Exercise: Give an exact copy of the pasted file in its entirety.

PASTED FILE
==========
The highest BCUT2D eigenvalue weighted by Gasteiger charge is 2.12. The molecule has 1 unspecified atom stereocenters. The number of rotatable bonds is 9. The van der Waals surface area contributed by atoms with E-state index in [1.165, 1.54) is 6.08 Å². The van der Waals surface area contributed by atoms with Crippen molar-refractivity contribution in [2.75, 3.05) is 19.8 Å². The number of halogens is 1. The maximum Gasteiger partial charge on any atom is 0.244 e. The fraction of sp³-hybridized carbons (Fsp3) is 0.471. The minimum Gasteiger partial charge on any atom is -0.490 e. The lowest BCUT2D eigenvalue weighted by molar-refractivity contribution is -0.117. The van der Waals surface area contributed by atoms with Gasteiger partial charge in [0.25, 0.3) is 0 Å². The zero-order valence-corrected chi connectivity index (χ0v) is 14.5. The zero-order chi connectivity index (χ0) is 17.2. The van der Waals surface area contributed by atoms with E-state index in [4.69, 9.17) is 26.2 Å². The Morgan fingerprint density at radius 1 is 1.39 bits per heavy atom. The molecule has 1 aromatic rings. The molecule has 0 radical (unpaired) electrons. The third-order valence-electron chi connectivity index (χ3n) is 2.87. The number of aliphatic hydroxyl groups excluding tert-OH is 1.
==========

The highest BCUT2D eigenvalue weighted by Gasteiger charge is 2.12. The molecule has 1 unspecified atom stereocenters. The number of rotatable bonds is 9. The van der Waals surface area contributed by atoms with E-state index in [1.165, 1.54) is 6.08 Å². The van der Waals surface area contributed by atoms with Crippen molar-refractivity contribution in [2.75, 3.05) is 19.8 Å². The number of halogens is 1. The maximum Gasteiger partial charge on any atom is 0.244 e. The fraction of sp³-hybridized carbons (Fsp3) is 0.471. The minimum Gasteiger partial charge on any atom is -0.490 e. The lowest BCUT2D eigenvalue weighted by molar-refractivity contribution is -0.117. The van der Waals surface area contributed by atoms with Gasteiger partial charge in [0.25, 0.3) is 0 Å². The zero-order valence-corrected chi connectivity index (χ0v) is 14.5. The zero-order chi connectivity index (χ0) is 17.2. The van der Waals surface area contributed by atoms with E-state index in [4.69, 9.17) is 26.2 Å². The Morgan fingerprint density at radius 1 is 1.39 bits per heavy atom. The molecule has 1 aromatic rings. The molecule has 0 radical (unpaired) electrons. The third-order valence-electron chi connectivity index (χ3n) is 2.87. The number of aliphatic hydroxyl groups excluding tert-OH is 1.